Our past always comes back and haunts us.
For Henry County, or at least the courthouse yard, the past never left.
An apparition still ‘hangs’ around from an atrocity committed in 1868. Whether fashioned as a scapegoat or their fate was a true swift answer of unmerciful justice, Henry County once held the notorious record for executing the youngest person, a female, in the state.
According to historical records, the United States has executed nine females under the age of 18 at the time of their offense. History marked Eliza or Susan, as the girl has been called by some accounts, as one of those nine.
Susan or Eliza was lived and breathed until Feb. 7, 1868. According to both the New York Times and the Savannah Daily News and Herald, the black teen had killed a child she babysat. According to the University of Kentucky Libraries’ Notable Kentucky African Americans Database, she killed a 3-yearold son belonging to the Graves family. She stoned the child and hid the body.
Whether it was the Congressman, William Jordan Graves’ family, who lived near the intersection of Sulphur Road and KY 146, is unknown. One could conclude if it was William Graves’ family, perhaps karma and justice turned an eye toward his famliy for killing Rep. Jonathan Cilley in a duel in 1838 just 30 years prior.
A correspondent from the Louisville Courier wrote an account published by the New York Times on Feb. 14, 1868. It is the only surviving document that gives insight to the person, Eliza or Susan, who at the age of 13 was hanged in the backyard of the New Castle courthouse grounds.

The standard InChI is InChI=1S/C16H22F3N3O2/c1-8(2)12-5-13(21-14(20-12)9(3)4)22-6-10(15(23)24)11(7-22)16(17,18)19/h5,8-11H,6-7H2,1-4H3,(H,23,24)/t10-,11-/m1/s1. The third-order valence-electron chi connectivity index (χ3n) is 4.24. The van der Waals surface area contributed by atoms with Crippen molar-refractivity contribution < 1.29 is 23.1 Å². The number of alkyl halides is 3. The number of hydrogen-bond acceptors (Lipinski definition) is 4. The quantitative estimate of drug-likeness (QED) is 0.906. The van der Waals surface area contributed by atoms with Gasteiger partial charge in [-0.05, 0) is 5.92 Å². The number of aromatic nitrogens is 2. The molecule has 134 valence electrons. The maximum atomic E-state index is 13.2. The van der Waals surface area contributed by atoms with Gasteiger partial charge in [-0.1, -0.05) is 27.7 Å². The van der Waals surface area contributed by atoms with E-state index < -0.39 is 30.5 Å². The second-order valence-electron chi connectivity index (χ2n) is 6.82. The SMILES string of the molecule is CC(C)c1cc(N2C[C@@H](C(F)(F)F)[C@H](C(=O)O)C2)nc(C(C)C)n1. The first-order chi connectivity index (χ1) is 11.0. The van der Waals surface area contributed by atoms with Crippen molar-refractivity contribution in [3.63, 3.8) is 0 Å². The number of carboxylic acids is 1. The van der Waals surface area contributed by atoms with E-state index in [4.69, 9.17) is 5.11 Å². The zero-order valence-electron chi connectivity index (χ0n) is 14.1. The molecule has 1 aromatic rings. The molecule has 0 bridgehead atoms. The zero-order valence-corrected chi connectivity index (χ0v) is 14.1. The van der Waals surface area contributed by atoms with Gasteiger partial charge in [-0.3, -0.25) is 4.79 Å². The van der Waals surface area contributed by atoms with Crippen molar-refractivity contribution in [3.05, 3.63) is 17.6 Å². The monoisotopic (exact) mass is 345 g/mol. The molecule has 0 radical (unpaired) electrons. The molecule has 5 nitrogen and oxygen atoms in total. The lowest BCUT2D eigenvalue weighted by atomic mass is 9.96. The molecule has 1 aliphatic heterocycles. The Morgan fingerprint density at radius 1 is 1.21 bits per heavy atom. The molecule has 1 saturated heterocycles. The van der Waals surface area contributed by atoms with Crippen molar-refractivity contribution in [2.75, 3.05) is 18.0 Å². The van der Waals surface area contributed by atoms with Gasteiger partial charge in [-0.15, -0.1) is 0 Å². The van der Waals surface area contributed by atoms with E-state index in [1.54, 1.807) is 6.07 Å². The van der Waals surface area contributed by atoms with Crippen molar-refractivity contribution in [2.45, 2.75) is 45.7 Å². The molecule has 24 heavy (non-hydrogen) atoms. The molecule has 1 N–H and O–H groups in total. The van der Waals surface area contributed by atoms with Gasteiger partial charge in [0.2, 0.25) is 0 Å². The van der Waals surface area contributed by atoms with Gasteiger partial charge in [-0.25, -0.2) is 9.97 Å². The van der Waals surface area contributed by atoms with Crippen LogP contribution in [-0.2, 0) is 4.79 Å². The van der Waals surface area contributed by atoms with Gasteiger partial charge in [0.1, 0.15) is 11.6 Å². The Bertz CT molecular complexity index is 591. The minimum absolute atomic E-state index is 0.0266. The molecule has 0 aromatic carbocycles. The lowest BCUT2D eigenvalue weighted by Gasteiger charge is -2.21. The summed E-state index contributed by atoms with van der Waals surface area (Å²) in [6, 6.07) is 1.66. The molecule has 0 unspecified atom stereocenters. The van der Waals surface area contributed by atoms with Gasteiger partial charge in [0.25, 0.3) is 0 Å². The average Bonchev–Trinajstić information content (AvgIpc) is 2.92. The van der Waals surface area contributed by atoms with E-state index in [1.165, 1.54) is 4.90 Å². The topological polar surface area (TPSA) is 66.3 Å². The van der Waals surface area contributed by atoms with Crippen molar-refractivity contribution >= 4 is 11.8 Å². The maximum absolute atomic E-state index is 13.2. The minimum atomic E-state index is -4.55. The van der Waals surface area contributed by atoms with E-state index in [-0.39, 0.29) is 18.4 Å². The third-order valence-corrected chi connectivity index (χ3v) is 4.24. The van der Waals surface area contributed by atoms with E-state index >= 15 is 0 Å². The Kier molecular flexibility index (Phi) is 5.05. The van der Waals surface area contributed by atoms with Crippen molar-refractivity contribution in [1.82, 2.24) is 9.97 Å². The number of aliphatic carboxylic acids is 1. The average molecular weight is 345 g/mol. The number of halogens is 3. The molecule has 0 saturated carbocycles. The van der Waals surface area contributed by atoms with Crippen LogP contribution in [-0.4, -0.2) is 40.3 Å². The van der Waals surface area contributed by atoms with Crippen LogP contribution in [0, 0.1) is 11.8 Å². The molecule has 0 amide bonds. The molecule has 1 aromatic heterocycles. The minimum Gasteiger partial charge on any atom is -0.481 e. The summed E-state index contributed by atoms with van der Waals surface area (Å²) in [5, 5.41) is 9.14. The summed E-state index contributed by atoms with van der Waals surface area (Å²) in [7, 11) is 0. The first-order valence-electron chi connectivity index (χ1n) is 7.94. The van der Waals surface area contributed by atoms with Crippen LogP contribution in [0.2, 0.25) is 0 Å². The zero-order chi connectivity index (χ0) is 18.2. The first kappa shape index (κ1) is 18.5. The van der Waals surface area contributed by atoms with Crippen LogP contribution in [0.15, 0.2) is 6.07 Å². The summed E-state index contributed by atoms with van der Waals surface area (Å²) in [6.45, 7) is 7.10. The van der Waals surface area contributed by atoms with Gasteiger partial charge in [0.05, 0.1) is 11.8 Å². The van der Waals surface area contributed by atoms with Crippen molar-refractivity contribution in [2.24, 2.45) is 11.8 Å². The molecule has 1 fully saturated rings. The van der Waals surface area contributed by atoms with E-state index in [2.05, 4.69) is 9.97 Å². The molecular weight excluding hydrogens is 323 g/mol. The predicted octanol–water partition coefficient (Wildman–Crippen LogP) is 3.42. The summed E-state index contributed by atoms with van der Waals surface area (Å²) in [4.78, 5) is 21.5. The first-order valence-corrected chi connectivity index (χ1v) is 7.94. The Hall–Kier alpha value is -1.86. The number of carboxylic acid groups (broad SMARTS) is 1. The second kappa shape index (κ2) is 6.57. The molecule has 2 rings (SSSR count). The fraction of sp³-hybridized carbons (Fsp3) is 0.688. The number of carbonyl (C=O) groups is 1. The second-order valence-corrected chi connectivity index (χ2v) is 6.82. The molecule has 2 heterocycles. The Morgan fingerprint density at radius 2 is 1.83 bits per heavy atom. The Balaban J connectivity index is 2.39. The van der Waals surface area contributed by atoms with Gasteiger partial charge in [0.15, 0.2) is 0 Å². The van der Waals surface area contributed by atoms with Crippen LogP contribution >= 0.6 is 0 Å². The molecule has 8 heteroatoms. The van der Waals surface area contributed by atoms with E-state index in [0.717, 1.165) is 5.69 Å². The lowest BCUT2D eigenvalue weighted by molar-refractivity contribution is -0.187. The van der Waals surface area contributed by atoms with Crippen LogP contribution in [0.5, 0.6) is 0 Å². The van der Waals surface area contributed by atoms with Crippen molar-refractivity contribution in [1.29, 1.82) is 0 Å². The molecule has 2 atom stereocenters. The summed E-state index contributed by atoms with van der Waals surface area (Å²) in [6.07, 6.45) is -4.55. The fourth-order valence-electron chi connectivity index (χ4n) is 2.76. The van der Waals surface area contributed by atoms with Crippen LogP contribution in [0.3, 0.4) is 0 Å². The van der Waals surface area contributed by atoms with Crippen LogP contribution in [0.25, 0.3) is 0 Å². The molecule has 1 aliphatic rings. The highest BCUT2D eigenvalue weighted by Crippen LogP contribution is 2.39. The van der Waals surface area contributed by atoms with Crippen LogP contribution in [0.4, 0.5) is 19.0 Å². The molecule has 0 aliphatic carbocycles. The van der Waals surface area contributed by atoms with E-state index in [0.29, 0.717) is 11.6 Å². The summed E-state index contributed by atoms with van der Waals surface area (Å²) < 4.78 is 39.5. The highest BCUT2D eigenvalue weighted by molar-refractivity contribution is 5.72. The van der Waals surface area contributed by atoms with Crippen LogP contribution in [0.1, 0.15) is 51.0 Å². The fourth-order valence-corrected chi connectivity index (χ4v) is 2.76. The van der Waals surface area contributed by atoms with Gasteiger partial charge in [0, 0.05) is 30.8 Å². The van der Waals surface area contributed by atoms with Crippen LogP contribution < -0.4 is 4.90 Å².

“I went to her cell and had a few moments’ conservation with her. I asked if she knew she must die. She answered yes… she was sorry she killed the child, but hoped that God would forgive her and let her come to heaven. She didn’t know why she had murdered the child, but somehow she couldn’t help it.”
The correspondent, whose name hasn’t survived history, wrote that the girl implicated another black girl named Lucy, but recanted her story saying it was a lie.
The correspondent’s account conflicts with the University of Kentucky Libraries entry stating that she had killed a white girl, but the correspondent doesn’t name the victim or the victim’s family. All accounts in the database and the correspondent’s agree that she had been tried in the Henry County Circuit Court and was scheduled for execution in December of 1867. An appeal delayed the execution for two months, the appeal was denied and the rest remains history.
“The scaffold was erected upon the commons behind the courthouse. On the ground several hundred men, white and black, impatiently awaited the appearance of the prisoner,” the correspondent wrote, “while in the surrounding windows ladies and children were congregated to witness the execution.”
At 2 p.m., the teenager appeared in a plain black gown accompanied by guards. They escorted her to the scaffold. The Rev. Dr. Cox gave a prayer while she sat.
All accounts agree that the child was left on the rope for 20 minutes after the trap door dropped her between life and death. Doctors Furman, Mathers and Oldham examined the body and pronounced her dead. After the body was removed, the correspondent wrote that a Dutchman asked to be given a piece of the rope, “This was the incentive and in two minutes not a particle of rope remained, but was divided equally among the recipients.”
It is the void of mercy and the darkness of such inhumane times that may fuel the girl’s haunting. Oddities that can’t be explained within the courthouse and sightings in the backyard have been attributed to her ghost. Personal accounts claim that a teenage apparition in a black gown can be seen wandering the backyard. The girl only known as Eliza or Susan still pleads for mercy.